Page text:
Mike Serafin shares a program from the University of Toronto Libraries that brought together members of the community to learn about Artificial Intelligence.
The Archives and Research Collections Centre (ARCC) is part of Western Libraries. Archivists and librarians at Western University have responsibilities to undertake and disseminate research, in addition to professional practice and service responsibilities.
Archives are in transition, and three of Western University’s archivists are exploring the technological competencies needed by archivists to drive the profession forward and respond to stakeholders’ needs.
Anne Daniel, Amanda Jamieson, and Amanda Oliver have collaborated as researchers on a number of projects related to understanding the professional identities and behaviours of archivists. In their recent research on methods of answering reference questions, they found that archivists generally used a low-technology approach. This prompted further questions – in an increasingly digital environment, do archivists have the necessary technological competencies? What professional development opportunities are there for archivists to increase their skills?
With hopes of promoting discussion on this topic within the archives community, they submitted a proposal for a Pop-Up Session at the Society of American Archivists conference, ARCHIVES 2017, in Portland, Oregon. Pop-Up sessions focus on ideas and content that have “popped up” since initial session proposals were due many months earlier. Their session “The Elephant in the Room: Archivists’ Technological Competencies” was voted by conference registrants as one of the four successful Pop-Ups to be presented at the July conference, out of 27 proposals. Clearly, the topic resonated. However, the ‘pop-up’ nature meant that the trio learned in early June that they would be presenting in just 7 weeks!
Anne, Amanda, and Amanda set up a plan for putting together the 75-minute Pop-Up Session as well as their related poster: “Fostering Stakeholder Engagement by Building Archivist Competencies in Technology: A Preliminary Discussion.” They divided the work based on their individual experiences and skills, and met at least weekly. When in their offices, the three archivists are within shouting distance of each other, and they visited each other’s offices frequently during the weeks leading up to the conference. Anne, Amanda, and Amanda are grateful to Kim McPhee, Teaching and Learning Librarian at Western, who provided support in designing the structure of the session and integrating active learning components.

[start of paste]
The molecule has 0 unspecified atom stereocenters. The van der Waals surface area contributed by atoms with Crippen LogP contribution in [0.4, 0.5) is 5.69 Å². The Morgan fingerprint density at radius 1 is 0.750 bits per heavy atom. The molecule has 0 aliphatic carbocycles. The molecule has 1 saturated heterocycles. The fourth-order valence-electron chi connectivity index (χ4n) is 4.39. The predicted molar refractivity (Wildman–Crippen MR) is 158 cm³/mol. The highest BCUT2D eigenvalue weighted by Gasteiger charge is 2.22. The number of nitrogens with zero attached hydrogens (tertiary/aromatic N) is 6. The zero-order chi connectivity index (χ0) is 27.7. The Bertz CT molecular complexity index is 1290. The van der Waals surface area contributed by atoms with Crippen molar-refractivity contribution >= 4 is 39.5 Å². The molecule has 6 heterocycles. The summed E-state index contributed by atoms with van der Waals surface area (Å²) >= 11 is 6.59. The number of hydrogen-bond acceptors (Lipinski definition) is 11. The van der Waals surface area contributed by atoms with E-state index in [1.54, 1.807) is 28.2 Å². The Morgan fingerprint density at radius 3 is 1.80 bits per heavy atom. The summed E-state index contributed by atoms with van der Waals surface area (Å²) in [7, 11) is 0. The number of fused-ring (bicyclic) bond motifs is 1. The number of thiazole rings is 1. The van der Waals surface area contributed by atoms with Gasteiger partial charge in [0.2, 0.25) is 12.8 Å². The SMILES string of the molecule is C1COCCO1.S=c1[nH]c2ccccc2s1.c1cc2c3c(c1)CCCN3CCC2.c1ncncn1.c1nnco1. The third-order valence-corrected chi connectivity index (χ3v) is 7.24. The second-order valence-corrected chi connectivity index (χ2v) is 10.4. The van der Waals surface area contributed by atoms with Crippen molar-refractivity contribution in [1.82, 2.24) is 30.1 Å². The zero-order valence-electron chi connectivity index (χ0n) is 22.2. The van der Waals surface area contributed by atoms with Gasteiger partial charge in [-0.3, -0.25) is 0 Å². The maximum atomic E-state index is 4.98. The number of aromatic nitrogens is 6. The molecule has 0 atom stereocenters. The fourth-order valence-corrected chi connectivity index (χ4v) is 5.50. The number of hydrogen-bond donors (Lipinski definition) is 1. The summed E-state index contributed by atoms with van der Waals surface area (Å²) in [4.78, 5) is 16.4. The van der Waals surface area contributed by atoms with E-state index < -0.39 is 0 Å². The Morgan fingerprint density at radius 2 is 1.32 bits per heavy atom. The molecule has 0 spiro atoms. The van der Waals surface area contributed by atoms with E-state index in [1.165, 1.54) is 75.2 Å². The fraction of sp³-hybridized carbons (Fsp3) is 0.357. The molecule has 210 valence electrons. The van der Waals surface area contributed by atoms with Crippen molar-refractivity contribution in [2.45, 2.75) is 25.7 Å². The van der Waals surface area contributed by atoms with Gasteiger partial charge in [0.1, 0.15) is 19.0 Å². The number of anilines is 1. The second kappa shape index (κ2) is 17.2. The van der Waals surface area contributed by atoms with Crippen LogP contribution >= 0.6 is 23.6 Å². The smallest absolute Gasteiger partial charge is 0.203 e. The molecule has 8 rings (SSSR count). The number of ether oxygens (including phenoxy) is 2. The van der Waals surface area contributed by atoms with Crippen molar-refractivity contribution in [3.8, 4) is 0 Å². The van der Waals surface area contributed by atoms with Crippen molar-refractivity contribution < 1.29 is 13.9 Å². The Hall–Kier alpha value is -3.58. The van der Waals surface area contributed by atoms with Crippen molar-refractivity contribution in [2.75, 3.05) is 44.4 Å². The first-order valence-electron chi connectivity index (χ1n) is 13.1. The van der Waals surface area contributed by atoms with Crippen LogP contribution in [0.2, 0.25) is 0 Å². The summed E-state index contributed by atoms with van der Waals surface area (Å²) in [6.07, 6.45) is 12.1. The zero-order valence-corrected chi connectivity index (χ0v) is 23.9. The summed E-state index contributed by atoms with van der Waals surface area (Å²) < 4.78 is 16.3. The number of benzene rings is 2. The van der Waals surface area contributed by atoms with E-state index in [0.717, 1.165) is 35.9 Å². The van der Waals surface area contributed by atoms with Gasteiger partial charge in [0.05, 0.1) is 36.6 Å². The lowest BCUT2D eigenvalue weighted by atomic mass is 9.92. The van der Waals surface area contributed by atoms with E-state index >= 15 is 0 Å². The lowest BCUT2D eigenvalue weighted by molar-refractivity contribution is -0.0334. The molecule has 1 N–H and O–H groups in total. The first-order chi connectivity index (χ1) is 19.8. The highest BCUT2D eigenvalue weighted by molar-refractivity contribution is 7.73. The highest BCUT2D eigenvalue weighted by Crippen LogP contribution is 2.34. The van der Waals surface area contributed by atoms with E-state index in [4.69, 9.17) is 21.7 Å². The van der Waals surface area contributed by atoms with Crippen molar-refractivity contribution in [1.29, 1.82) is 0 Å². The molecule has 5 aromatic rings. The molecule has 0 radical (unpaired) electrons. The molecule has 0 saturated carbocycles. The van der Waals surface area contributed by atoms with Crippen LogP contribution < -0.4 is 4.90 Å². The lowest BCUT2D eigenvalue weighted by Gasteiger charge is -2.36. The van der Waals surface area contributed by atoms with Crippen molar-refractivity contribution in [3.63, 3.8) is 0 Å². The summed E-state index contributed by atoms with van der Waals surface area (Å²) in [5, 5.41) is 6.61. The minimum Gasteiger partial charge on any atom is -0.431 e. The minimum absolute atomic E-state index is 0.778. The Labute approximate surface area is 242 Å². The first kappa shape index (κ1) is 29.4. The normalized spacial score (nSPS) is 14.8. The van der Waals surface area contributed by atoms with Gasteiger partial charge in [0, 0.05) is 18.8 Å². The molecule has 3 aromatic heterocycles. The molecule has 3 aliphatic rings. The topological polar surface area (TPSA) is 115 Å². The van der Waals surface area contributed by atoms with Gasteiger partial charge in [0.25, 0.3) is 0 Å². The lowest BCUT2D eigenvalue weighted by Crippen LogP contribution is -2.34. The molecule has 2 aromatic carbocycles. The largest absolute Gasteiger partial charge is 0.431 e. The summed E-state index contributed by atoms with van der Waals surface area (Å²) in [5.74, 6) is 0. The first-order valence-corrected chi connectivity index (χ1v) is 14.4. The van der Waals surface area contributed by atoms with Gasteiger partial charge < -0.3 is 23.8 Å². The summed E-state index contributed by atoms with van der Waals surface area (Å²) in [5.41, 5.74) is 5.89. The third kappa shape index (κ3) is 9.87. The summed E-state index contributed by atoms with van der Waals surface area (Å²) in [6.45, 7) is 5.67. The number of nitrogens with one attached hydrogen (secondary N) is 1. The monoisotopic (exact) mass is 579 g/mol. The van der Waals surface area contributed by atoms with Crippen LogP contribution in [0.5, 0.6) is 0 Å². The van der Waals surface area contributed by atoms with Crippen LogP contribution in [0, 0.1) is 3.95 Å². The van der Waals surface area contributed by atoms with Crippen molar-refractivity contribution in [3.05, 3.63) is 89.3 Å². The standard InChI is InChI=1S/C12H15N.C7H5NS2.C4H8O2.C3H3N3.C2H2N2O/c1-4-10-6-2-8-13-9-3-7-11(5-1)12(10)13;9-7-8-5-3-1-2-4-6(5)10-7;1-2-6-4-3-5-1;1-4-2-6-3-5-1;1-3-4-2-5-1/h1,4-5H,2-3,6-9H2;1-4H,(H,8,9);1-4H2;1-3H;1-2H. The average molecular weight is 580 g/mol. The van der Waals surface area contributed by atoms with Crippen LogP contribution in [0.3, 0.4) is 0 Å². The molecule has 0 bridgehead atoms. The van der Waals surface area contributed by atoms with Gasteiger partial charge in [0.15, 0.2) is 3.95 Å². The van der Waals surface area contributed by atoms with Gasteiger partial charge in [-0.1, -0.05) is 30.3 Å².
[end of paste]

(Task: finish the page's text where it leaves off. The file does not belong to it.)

As a way to frame the session, the three archivists wanted to understand the current technological competencies needed in archives. Job descriptions would provide useful information, but can be difficult to obtain (and sometimes don’t exist). Instead, they used job postings as a proxy for job descriptions, and appreciated that the Society of American Archivists was able to quickly provide them with access to six months of job postings. They performed a content analysis on the 130 postings to identify themes in technology-related competencies, including information technology (general), digital materials, digital materials management, metadata, languages, databases and content management systems, reformatting, and websites. They found a wide range in how technology needs were described in the postings, and no standards for presenting technological competencies. The most commonly found competencies were specific or general knowledge of databases/CMS, digitization, and digital preservation.
About 40 archivists attended their Pop-Up Session. The three presenters talked about defining competencies and existing literature about technological competencies, and provided results from their own content analysis. They also provided three directed opportunities for attendees to reflect individually, discuss with a partner, and then share with the whole group (aka think, pair, share). There was lively discussion and many questions and ideas shared. Similarly, their interactive poster (presented earlier that week) garnered lots of discussion, and served as an informal way for the three researchers to learn how archivists assess their own technological competencies. Anne, Amanda, and Amanda see a number of ways they could continue with their research on this topic, including availability of professional development and education for archivists and the merits of generalist vs specialist archivist roles.
You can find the poster and presentation hosted at Selected Works of Anne Daniel, as well as previous works by Anne, Amanda, and Amanda on archivists’ identity and archivists’ reference practices.
Lise Doucette is Assessment Librarian at Western University.